It’s early days in the implementation of various supply reduction measures, but 40 years of critical mass in the alcohol supply infrastructure cannot be exonerated for the Shakespearean tragedy of progressive Western values.
Beyond the alcohol plague, assuming that it will be reeled in, governments will have to give thought to how remote community families and former alcoholics will be accommodated in towns like Alice Springs, with attendant social support and employment opportunity.
The concept of safe or dry, no grog houses or Mandatory Rehabilitation Centres, will need to be extended to entire neighbourhoods, rising above the refugee or migrant settlements of yore.
This type of housing estate requires considerable financing, planning and input if it is to be built and assisted to succeed above the expectations of many of those who are complicit in causing the tragedy of lost generations and future opportunity.
It will transform the current vision of Alice Springs, but first of all, it needs to be put on the drawing board.
Ursula Le Guin, the novelist who passed away a couple of months ago, recently said: “I think hard times are coming when we will be wanting the voices of writers who can see alternatives to how we live now and can see through our fear-stricken society and its obsessive technologies to other ways of being, and even imagine some real grounds for hope.
“We will need writers who can remember freedom. Poets, visionaries—the realists of a larger reality.”
Tracker was one. Surely, we can learn from what defeated his vision or the Enlightenment has bitten the dust.

Man in a hurry, surrounded by people who were not
I spoke to Tracker a few times during the Robert Tickner period. One of his more infamous quotes was referring to Aboriginal people as a farm for whitefellers to manage and be well paid for producing the current tragedy.
Quite a few informed commentators are now talking about assisting those who want to move from remote communities into towns where employment and education opportunities either exist or could be set up to end the hopelessness and various forms of abuse that can go with a purposeless life on a remote community.
More than one is talking about overcrowded housing as a major cause of dysfunction. I’m stating the obvious.
If Alice was to be a centre for remote community refugees to retrain, restart and realise a future, who would build the houses and where would they be built?
Who would pay the electricity bills while the transition is fostered?
Would Tangentyere and other organisations be resourced to manage this situation?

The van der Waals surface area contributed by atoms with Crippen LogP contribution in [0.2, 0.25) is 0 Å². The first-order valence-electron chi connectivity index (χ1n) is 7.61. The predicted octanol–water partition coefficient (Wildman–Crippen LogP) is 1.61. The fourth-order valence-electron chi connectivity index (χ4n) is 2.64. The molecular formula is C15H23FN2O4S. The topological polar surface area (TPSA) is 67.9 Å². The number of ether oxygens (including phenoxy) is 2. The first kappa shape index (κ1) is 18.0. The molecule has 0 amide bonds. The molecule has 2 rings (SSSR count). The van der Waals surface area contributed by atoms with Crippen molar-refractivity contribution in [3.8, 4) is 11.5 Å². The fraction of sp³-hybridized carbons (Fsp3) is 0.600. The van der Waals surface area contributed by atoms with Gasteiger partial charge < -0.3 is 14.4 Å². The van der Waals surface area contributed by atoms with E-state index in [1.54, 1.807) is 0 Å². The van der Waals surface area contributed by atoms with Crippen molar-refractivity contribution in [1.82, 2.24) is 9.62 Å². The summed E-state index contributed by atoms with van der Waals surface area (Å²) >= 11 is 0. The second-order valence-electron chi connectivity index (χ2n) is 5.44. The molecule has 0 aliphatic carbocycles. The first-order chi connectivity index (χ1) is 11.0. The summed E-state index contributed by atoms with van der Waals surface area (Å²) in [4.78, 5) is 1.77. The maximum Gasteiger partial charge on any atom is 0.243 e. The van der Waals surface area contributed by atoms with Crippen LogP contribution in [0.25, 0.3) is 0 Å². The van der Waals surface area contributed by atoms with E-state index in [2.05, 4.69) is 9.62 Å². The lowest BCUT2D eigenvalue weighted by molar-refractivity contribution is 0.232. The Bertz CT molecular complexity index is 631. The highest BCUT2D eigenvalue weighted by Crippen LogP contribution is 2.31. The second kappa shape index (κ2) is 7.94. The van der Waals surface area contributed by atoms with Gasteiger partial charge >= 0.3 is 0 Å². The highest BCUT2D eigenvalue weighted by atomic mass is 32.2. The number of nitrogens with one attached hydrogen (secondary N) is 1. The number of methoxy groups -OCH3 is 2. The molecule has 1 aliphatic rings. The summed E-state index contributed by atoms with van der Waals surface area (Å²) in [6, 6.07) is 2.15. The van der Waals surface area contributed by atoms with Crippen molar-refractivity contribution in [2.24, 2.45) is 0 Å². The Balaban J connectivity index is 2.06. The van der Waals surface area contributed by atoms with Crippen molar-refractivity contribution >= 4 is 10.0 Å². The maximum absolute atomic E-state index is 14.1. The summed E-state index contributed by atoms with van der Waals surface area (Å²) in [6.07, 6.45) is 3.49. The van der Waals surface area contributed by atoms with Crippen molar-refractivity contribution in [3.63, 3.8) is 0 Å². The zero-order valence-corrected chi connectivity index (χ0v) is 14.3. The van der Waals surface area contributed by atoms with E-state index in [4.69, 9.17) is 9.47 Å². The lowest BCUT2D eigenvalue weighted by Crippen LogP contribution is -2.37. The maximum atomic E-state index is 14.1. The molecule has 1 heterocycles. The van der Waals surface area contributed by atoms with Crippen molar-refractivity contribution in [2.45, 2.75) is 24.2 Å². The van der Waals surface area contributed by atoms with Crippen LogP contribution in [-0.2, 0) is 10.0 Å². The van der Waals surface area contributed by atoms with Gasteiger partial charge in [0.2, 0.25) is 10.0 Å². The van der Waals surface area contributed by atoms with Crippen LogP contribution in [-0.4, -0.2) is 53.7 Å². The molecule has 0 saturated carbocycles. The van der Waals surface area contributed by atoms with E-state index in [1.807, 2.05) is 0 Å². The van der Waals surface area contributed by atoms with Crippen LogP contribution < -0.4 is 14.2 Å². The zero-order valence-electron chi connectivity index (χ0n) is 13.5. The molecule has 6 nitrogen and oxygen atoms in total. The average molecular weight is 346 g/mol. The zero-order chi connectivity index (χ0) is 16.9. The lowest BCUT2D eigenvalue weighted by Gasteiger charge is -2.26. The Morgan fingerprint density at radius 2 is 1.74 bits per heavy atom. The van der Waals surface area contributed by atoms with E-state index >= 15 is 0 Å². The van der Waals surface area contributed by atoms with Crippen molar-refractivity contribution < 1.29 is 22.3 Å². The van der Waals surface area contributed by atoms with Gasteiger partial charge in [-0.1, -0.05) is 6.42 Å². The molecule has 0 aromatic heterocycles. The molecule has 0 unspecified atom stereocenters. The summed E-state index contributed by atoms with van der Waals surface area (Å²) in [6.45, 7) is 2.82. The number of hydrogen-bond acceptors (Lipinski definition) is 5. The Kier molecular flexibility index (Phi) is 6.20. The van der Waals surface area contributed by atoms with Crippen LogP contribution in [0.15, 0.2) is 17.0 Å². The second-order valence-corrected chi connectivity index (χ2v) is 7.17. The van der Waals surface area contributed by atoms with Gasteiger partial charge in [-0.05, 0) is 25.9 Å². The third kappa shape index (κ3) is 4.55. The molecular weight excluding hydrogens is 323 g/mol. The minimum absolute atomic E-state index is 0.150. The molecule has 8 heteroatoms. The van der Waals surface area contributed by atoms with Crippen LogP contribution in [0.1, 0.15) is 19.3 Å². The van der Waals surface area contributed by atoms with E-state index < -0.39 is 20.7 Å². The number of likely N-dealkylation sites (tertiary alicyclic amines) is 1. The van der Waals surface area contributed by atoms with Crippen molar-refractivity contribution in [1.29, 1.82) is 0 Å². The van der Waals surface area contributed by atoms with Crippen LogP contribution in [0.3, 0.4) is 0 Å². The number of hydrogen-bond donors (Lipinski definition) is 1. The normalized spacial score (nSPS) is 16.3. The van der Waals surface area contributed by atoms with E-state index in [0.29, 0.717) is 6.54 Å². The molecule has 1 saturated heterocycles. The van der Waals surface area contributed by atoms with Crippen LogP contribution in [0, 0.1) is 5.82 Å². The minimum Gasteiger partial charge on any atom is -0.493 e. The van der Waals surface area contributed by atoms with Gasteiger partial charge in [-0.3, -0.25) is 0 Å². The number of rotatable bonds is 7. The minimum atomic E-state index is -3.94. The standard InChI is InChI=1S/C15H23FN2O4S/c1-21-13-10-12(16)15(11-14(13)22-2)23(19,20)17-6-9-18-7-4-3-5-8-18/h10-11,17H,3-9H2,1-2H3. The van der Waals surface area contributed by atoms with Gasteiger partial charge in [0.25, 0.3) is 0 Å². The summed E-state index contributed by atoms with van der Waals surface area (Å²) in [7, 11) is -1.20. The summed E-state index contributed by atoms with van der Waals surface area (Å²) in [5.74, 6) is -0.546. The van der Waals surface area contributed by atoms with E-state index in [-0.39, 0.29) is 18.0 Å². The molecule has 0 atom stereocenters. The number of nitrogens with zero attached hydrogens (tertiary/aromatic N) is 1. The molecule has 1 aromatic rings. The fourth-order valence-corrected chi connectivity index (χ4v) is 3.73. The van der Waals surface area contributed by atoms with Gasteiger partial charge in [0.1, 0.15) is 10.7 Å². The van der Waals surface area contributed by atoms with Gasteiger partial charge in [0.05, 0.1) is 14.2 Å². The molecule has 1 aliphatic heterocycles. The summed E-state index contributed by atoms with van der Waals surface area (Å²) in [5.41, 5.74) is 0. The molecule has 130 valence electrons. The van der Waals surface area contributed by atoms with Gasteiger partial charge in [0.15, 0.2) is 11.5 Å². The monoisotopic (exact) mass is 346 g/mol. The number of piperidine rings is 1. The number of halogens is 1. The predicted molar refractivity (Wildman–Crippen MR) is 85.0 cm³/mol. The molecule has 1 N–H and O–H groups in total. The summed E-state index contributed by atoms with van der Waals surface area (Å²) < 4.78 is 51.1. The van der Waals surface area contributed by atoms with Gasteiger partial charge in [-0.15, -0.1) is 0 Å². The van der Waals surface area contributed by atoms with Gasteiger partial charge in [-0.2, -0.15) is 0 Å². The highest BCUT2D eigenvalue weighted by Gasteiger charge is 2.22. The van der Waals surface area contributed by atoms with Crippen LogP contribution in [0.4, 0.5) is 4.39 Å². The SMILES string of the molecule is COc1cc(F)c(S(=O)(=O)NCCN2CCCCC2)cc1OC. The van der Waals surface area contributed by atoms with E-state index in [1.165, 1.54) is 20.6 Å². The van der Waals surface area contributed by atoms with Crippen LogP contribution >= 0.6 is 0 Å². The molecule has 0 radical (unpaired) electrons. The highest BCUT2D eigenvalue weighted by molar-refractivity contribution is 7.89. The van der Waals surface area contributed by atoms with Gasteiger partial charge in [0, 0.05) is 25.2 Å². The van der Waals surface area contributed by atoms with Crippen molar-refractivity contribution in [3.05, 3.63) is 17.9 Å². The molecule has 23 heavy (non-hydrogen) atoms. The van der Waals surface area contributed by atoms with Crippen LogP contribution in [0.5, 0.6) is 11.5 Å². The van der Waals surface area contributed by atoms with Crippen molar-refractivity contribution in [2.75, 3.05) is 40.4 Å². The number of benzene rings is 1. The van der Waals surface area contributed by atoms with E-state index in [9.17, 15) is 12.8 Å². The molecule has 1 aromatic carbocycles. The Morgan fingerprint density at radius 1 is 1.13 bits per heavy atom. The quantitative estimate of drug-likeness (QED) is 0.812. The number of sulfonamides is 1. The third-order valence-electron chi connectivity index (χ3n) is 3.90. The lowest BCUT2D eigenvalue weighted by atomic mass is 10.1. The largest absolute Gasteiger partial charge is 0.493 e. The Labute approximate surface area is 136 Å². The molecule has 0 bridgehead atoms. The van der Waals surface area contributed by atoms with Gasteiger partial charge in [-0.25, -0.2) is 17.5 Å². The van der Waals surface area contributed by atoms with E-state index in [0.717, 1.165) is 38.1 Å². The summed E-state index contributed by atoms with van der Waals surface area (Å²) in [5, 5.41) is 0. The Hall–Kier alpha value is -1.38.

Could it even be done?
Tracker seemed to think so.
The Federal Government did it to resettle migrants.
I recall Bob Beadman saying a couple of years ago that alcoholism would bankrupt the NT, or words to that affect and finally, we have a floor price, but in moving from generational alcoholism to the provision of basic housing, it appears that there are too many hard questions not being asked or acted upon.

Aboriginal flag on Anzac Hill: it’s not over yet
@ Fiona: There’s some kind of irony in appealing for symbolic unity under an Aboriginal flag when Kittles, an Aboriginal-owned company is continuously trashed by children of Native Title holders.
It suggests that there’s some other law at work and that trying to construct a body of politically-inspired law has limited chances of changing anything.
Whilst I don’t doubt the sincerity of your attempt to unify, I make the suggestion that the practical method of law enforcement, alcohol supply reduction and housing in Alice Springs for those who may wish to leave remote communities for education and employment opportunities in town has better prospects than adding to the divisions on the hill.

Chamber of Commerce in a grog Catch 22
@ Paul Parker, posted 1st March, 2018 at 6:49am: How appropriate was ‘Sit-down money’ and the ‘Two kilometer law’, Paul?
Do you absolve the critical mass of take-away outlets in the 5km radius of the CBD as having any impact on the situation you describe?
Generational alcoholism has something to do with the present historical ennui and the police have stated that they can’t arrest their way out of it, so we’ll have to agree to disagree on failures to deal appropriately with intoxication and disturbing the peace.

Bush foods: how can wild harvesters get a piece of the pie?
Good one.